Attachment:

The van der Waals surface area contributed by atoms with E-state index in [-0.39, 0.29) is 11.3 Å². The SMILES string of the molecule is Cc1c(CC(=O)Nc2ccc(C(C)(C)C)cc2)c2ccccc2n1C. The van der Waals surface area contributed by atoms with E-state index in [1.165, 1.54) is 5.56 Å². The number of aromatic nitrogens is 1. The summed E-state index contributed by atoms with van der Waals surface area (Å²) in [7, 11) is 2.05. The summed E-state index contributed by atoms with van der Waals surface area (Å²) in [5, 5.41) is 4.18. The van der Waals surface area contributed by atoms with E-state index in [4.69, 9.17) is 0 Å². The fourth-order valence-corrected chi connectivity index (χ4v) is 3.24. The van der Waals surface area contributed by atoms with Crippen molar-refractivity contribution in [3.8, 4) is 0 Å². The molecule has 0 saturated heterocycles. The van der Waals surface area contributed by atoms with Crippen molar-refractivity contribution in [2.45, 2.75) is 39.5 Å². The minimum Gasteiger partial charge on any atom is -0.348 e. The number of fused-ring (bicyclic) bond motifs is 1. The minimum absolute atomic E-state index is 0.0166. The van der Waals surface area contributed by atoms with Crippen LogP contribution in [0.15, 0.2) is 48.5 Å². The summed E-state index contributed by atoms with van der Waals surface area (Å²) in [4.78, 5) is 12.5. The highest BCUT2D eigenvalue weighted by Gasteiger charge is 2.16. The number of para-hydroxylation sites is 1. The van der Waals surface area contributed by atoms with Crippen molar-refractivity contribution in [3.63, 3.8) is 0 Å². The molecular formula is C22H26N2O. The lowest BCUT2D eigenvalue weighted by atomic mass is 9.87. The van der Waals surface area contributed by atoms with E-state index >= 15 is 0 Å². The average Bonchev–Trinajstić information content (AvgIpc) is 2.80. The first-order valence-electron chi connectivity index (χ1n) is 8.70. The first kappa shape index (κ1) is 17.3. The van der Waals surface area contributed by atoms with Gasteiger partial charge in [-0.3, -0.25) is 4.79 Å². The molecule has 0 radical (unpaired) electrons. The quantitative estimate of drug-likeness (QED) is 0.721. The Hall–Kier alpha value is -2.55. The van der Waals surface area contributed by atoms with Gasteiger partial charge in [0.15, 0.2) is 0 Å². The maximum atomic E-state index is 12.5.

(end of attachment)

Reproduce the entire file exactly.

The van der Waals surface area contributed by atoms with E-state index in [-0.39, 0.29) is 11.3 Å². The SMILES string of the molecule is Cc1c(CC(=O)Nc2ccc(C(C)(C)C)cc2)c2ccccc2n1C. The van der Waals surface area contributed by atoms with E-state index in [1.165, 1.54) is 5.56 Å². The number of aromatic nitrogens is 1. The summed E-state index contributed by atoms with van der Waals surface area (Å²) in [7, 11) is 2.05. The summed E-state index contributed by atoms with van der Waals surface area (Å²) in [5, 5.41) is 4.18. The van der Waals surface area contributed by atoms with E-state index in [4.69, 9.17) is 0 Å². The fourth-order valence-corrected chi connectivity index (χ4v) is 3.24. The van der Waals surface area contributed by atoms with Crippen molar-refractivity contribution in [3.8, 4) is 0 Å². The molecule has 0 saturated heterocycles. The van der Waals surface area contributed by atoms with Crippen molar-refractivity contribution in [2.45, 2.75) is 39.5 Å². The minimum Gasteiger partial charge on any atom is -0.348 e. The number of fused-ring (bicyclic) bond motifs is 1. The minimum absolute atomic E-state index is 0.0166. The van der Waals surface area contributed by atoms with Crippen LogP contribution in [0.15, 0.2) is 48.5 Å². The summed E-state index contributed by atoms with van der Waals surface area (Å²) in [4.78, 5) is 12.5. The highest BCUT2D eigenvalue weighted by Gasteiger charge is 2.16. The number of para-hydroxylation sites is 1. The van der Waals surface area contributed by atoms with Crippen molar-refractivity contribution in [3.63, 3.8) is 0 Å². The molecular formula is C22H26N2O. The lowest BCUT2D eigenvalue weighted by atomic mass is 9.87. The van der Waals surface area contributed by atoms with E-state index >= 15 is 0 Å². The average Bonchev–Trinajstić information content (AvgIpc) is 2.80. The first-order valence-electron chi connectivity index (χ1n) is 8.70. The first kappa shape index (κ1) is 17.3. The van der Waals surface area contributed by atoms with Gasteiger partial charge in [-0.3, -0.25) is 4.79 Å². The molecule has 0 radical (unpaired) electrons. The quantitative estimate of drug-likeness (QED) is 0.721. The Hall–Kier alpha value is -2.55. The van der Waals surface area contributed by atoms with Gasteiger partial charge in [0.15, 0.2) is 0 Å². The maximum atomic E-state index is 12.5.